EAU CLAIRE — As they prepare to launch new terms, Chippewa Valley legislators are pledging to seek areas of bipartisan agreement.
While that may be music to the ears of residents seeking more cooperation and less partisan bickering in Wisconsin’s Legislature, lawmakers acknowledged that it remains to be seen if Democrats and Republicans will find a way to work together on solutions to problems they agree need addressing.
Expanding broadband, fixing roads and securing the balance of funding for the planned new science building at UW-Eau Claire are among the priorities regional lawmakers from both parties listed for 2021 that they said offer the most promise for bipartisan agreement.
But despite the hope and promise associated with the start of a new legislative session, Rep. Jodi Emerson, D-Eau Claire, warned that relations between Republicans and Democrats aren’t starting off on the right foot because of a lingering area of COVID-19 pandemic disagreement: masks.
GOP leaders aren’t allowing virtual options for committees or sessions but also aren’t requiring those in attendance to wear masks — a set of circumstances that had some Assembly Democrats threatening to skip today’s inauguration ceremony. Democratic Gov. Tony Evers swore in the Assembly’s 38 Democratic members virtually last week so they didn’t need to attend today’s formal event to begin their terms.
“When we can’t even come together and agree to keep each other, press and Capitol staff safe from a pandemic, I’m not feeling optimistic that the parties are going to be coming together to help the people of the state of Wisconsin,” Emerson said.
While Sen. Jeff Smith, D-town of Brunswick, said he fears progress will be difficult when it appears the top priority of many state Republicans is to make the governor look bad, Rep. Rob Summerfield, R-Bloomer, argued cooperation is a two-way street and said Evers should issue fewer executive orders and do more negotiating with Republican leaders.
“It’s a give-and-take and I’m hoping the governor will realize that,” Summerfield said. “At the end of the day, we all know it’s not going to be all rainbows and unicorns, but we can continue to work for what’s best for the people of Wisconsin.”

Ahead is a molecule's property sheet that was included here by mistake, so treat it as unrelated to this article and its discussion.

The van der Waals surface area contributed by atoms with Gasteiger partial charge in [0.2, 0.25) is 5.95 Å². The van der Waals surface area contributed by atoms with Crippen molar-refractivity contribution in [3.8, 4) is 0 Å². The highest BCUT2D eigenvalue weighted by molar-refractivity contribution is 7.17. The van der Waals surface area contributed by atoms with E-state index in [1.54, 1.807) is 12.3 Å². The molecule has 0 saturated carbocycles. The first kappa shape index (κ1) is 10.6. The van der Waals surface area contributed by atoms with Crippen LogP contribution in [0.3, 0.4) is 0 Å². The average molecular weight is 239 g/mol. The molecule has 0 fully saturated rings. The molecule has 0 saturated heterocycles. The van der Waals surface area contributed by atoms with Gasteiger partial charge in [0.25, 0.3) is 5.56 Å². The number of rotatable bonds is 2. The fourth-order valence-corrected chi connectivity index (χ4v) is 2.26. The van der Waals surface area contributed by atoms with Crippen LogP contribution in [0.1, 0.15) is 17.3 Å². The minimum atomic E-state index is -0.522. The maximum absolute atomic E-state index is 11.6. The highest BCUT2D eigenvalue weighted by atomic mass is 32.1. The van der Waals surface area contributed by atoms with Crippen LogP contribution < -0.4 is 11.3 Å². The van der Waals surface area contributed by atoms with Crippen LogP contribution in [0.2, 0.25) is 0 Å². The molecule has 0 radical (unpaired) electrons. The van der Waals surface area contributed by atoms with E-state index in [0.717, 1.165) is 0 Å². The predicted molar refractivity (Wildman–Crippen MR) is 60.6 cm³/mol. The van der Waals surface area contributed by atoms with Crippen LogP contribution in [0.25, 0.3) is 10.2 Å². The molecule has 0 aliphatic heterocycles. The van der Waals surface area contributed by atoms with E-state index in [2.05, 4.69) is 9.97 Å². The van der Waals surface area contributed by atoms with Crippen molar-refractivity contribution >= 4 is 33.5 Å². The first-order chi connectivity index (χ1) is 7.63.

Two major items on the agenda that legislators will have to address this year are drawing new legislative districts in response to the decennial census and passing a 2021-23 state budget. Neither are likely to be easy.
Many Democrats have long advocated following the Iowa model and forming a nonpartisan commission to draw political boundaries, but GOP leaders have resisted those calls and maintained that duty should remain the responsibility of the Legislature. Evers even formed a People’s Maps Commission to take comments and make recommendations about new boundaries, but Republicans haven’t shown any inclination to heed the panel’s findings.
“This is going to become a huge discussion,” predicted Smith, who intends to reintroduce a bill calling for creation of a nonpartisan commission to draw the maps.
Smith maintained that gerrymandered maps lead to strongly partisan, safe districts in which legislators aren’t held accountable when their actions don’t reflect the will of the people.
“There is no fear of the voter,” he said. “We need to put fear back into legislators when it comes to how voters react.”
Sen. Kathy Bernier, R-Lake Hallie, expressed doubt that a genuinely nonpartisan commission could be created.
“I’m really skeptical about anything being nonpartisan in this day and age,” Bernier said. “I don’t know of any true independents anymore.”
Democrats have argued that the maps created 10 years ago, when Republicans controlled both houses of the Legislature and the governor’s office, were designed to give Republicans an unfair advantage, as reflected in their huge legislative majorities in an evenly divided swing state. However, the dynamics have changed this time around, with Republicans still holding majorities in the Assembly and the Senate but Evers now having the power to veto GOP-drawn maps.
“Our job is to send a redistricting bill to the governor and have him sign it, just like the Legislature has always done,” Summerfield said.
Bernier agreed, saying she believes the current system is fair and the process likely will play out as it has in the past with divided government.
“The checks and balances are there now,” Bernier said. “Evers can veto it, and then it will go to the court. That will probably be how it will go again, I suppose.”
When it comes to the state budget, area Republicans said it’s too early to talk specifics because the full fiscal impact of the pandemic isn’t clear yet. But west-central Wisconsin will have a voice in the process, with Bernier and Rep. Shannon Zimmerman, R-River Falls, holding seats on the budget-writing Joint Finance Committee. Evers is expected to release his spending plan in mid-February.
“It looks like the budget situation for the state isn’t going to be horrible, but we still have six months to see what resources we will have available,” said Summerfield, who expressed optimism that the Legislature and governor will be able to agree on a budget.
Bernier said she fears the governor will propose a budget full of new spending proposals that Republicans will reject out of concern for the state’s fiscal condition.
“I don’t believe we will have the opportunity to invest in other priorities,” Bernier said. “We don’t want to have to cut, so our budget priorities likely will be the things we’ve always set as priorities such as education, infrastructure and funding county and local government.”
Bernier and Rep. Warren Petryk, R-town of Washington, suggested that assessing the residual effects of COVID-19 will play a major role in the decision-making process.
“With the impacts of the pandemic still being felt in our area, I believe that we must and will continue to find innovative, bipartisan solutions to our fiscal policy challenges,” Petryk said. “These include supporting our workforce, expanding rural broadband capacity in western Wisconsin and maintaining an environment where our local businesses can continue to economically heal, invest and expand.”